BI also as a Decision Measurement System (DMS) – Part 2

BI also as a Decision Measurement System (DMS) – Part 2

This is in continuation of the previous blog on “BI also as a Decision Measurement System (DMS)”. We saw in the previous blog that BI as a decision measurement system is something the CXOs would like to see. As a DMS, I would like to see how a particular decision / action has contributed to changed performance of Key Performance Indicators (KPIs). I would, thus, like to see pre and post decision date, the various KPIs. Likewise, I may have made multiple decisions in a year and I might want to see the KPIs before and after each decision.

This kind of comparison of various KPIs with respect to decisions made could best be represented by a Trend. While I see trend, normally in any BI solution, I may not be able to see the visual impact of my decisions. More so, unless the decision dates are also plotted on the Trend charts, I would not be able to make out when the decisions were made and what those decisions were. Maybe, being an Operations Head, I might know about the decision dates of my operational decisions. However, somebody from Commercial department may not be aware of the decision date and could hence not make meaning of the Trend for some related KPIs of his. It is thus, necessary for the decision dates and the respective decisions be shown visually for the end users.

Let us take the implementation of decision to increase the parking space in an airport by 500 square meters. Let us assume this was made operational on 28th Feb 2013. Another decision to cut down night parking due to heavy snowing in Winter was taken on 30th Sept 2013 and night parking was literally closed for the remaining 3 months of the year. Now, as a COO, I would like to see the impact of these two decisions on various KPIs like no. of Air Traffic Movements, No. of Passengers, Cargo Tonnage etc. And, being CFO, I might want to see not only the impact of these two decisions on the Revenues (e.g. Aero revenue, non-aero revenue), but also the trend.

Have a look at the below representation of 4 KPIs – it is essentially a trend for each KPI, but with a slight difference.

Decision 1: 28/02/2013 Increased Parking Space by 500 sq. m.

Decision 2: 30/09/2013 Cut down night parking due to heavy snowing in Winter during nights

In the above dashboard, essentially, it is 4 Trend Charts. The differences are:

1. Any user, who is not aware of the decision dates and what decisions were implemented on those dates, can see the same here – as depicted by Green and Orange vertical lines, in each chart and as described above the charts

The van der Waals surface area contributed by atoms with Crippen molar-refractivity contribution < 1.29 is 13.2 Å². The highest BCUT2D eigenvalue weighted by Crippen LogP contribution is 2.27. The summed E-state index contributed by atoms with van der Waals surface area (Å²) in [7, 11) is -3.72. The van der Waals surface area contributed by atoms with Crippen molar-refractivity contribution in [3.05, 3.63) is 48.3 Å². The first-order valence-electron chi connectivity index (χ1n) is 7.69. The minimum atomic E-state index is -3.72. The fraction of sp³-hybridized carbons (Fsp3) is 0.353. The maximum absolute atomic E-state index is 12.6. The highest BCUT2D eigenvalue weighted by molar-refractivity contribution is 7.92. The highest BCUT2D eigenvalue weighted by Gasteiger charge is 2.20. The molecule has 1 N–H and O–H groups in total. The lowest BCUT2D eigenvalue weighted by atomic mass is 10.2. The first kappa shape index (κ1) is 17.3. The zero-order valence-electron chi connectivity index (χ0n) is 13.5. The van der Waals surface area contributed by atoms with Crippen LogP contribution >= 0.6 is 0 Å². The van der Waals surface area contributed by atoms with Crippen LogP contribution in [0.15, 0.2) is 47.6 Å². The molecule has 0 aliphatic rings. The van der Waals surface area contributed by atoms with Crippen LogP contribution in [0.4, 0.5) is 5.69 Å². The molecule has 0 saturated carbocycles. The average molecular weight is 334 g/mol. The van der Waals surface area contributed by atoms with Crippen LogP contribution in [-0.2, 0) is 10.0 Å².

2. The trend is split into 3 parts i.e. pre first decision, period post first decision and period post second decision.

3. The user can also see the average pre and post each decision date, besides the trend (see the brown line in the charts)

4. What is more, user can compare the various KPIs with respect to the average before and after any decision implementation date. For example, in Passenger #, the average post Sept 2013 has reduced significantly, compared with Air Traffic Movement (no. of flights). Likewise, for Aero Revenue vs. Non-aero Revenue, there is a larger dip in values post the second decision implementation

In a nutshell, such a visualization, albeit simplistic, has the below advantages:

1. It gives different types of users knowledge of the major decisions taken and how the various KPIs get affected due to these decisions

2. Using the Average, one can simplistically compare pre and post each decision implementation dates

3. One can compare across KPIs, in the same visualization; both the above

One may argue that I have 10s of decisions and it will not be possible to show all the decisions in one trend chart. In that case, one may want to define which few decisions are major and which KPIs would get affected by each of these major decisions. One may have several KPIs trend as above, with the decisions vertical line being different for some KPIs than the other. The trick would be to identify which decisions’ impact needs to be seen on Trend of which KPI.

We will see more in a subsequent blog as to how other visualizations could be used for further enabling BI as a decision measurement system. Let us honestly ask ourselves, if this role of BI as a DMS is something we would like to adopt for GrayMatter?

By | 2018-02-19T11:51:10+00:00 May 20th, 2014|Blogs 2014, Business Intelligence, Uncategorized|Comments Off on BI also as a Decision Measurement System (DMS) – Part 2

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